The Association for Financial Markets in Europe (AFME) has published an article by its managing director, Jacqueline Mills, on ‘Squaring the circle of banking regulation and capital markets in Europe’. Mills argues that, as the EU prepares to reinvigorate its plans to develop the region’s capital markets via its Capital Markets Union (CMU) project, a closer look at how banks’ market intermediation and market-making functions are impacted by global regulatory initiatives will be key to ensuring the deepening of market-based financing in the EU.
Source: Squaring the circle of banking regulation and capital markets in Europe.
Ahead of the European Commission’s review of the recast Markets in Financial Instruments Directive (Directive 2014/65/EU) and Markets in Financial Instruments Regulation (Regulation (EU) 600/2014 (the MiFID II Review), the European Forum of Securities Associations (EFSA) has published a paper calling for certain areas of the regulation to be recalibrated in order to deliver its intended policy outcome of establishing a more transparent financial system that works to the benefit of the economy and society as a whole.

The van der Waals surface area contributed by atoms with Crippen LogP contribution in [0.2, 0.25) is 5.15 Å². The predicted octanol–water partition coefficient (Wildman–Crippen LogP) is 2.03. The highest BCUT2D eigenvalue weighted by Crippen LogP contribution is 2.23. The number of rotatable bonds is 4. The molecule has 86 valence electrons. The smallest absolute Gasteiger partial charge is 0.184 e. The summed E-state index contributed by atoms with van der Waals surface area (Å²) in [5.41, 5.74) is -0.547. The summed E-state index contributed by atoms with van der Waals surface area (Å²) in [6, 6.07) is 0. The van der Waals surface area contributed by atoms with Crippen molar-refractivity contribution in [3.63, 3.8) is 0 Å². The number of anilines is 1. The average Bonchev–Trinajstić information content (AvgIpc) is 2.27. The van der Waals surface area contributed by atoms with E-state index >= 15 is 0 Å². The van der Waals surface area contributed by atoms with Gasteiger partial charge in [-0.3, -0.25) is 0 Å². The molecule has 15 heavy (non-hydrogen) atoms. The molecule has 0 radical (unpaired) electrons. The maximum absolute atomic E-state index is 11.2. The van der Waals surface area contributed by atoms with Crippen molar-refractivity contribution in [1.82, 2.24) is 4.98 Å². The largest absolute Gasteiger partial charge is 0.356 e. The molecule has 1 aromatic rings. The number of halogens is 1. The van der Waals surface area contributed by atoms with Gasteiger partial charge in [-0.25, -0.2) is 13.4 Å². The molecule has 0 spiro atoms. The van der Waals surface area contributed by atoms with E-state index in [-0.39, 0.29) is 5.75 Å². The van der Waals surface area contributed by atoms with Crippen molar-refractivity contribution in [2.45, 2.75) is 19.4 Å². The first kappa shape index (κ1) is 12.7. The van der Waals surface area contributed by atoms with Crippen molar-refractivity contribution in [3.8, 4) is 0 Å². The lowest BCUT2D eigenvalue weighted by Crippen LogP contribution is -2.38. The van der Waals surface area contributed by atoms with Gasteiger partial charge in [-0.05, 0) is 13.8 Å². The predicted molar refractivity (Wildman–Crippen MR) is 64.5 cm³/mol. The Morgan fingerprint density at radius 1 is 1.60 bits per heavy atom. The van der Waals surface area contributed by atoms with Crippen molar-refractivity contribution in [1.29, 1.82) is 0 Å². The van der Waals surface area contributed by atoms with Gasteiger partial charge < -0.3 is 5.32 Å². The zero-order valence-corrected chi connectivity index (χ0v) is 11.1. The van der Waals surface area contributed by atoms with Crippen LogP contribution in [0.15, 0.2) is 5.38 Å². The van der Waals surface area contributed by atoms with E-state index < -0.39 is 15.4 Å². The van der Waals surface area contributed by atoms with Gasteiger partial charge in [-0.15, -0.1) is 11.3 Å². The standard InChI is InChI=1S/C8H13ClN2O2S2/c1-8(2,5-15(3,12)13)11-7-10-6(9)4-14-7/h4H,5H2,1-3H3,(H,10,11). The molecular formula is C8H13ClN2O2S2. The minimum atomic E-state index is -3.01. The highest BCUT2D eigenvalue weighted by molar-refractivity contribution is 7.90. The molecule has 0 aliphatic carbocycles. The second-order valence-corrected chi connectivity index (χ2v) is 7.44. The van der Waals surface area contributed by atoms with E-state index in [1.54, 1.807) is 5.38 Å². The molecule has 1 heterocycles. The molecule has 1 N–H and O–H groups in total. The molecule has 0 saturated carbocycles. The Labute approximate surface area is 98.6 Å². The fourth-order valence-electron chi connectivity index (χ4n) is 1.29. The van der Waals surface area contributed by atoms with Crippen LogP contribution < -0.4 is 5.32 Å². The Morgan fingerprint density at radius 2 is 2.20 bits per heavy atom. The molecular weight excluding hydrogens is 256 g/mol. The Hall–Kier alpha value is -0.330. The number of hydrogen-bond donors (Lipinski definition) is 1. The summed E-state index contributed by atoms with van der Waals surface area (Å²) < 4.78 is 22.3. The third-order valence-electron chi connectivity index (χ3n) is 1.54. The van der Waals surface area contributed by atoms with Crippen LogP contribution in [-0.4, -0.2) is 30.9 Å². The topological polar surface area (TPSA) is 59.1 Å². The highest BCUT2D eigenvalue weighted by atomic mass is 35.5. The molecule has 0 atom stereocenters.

ESMA has published its Strategic Orientation for 2020–22. The Strategic Orientation sets out ESMA’s future focus and objectives, and reflects its expanded responsibilities and powers following the European Supervisory Authorities (ESAs) Review and EMIR 2.2, which increase its focus on supervisory convergence, strengthen its role in building the capital markets union (CMU) and give it more direct supervision responsibilities.
In this case, the court held that it would exercise its inherent jurisdiction to remove a trustee in circumstances where the beneficiaries were creditors facing very substantial losses following the collapse of London Capital & Finance, and it was clear to the court on the facts that there was a very grave concern that those creditors did not have confidence in the existing trustee appointed to represent their interests. The decision addresses both the court’s statutory power to remove a trustee under section 41 of the Trustee Act 1925 and its inherent jurisdiction to do so.
For more information, see News Analysis: When might the court replace a trustee? (London Capital & Finance plc (in administration) v Global Security Trustees Ltd).
The Chancellor of the High Court has published a guidance note on the appointment of administrators. The key guidance, released on 29 January 2020, clarifies the procedure to be used in Business and Property Courts when an application for the appointment of an administrator is made electronically outside of court hours.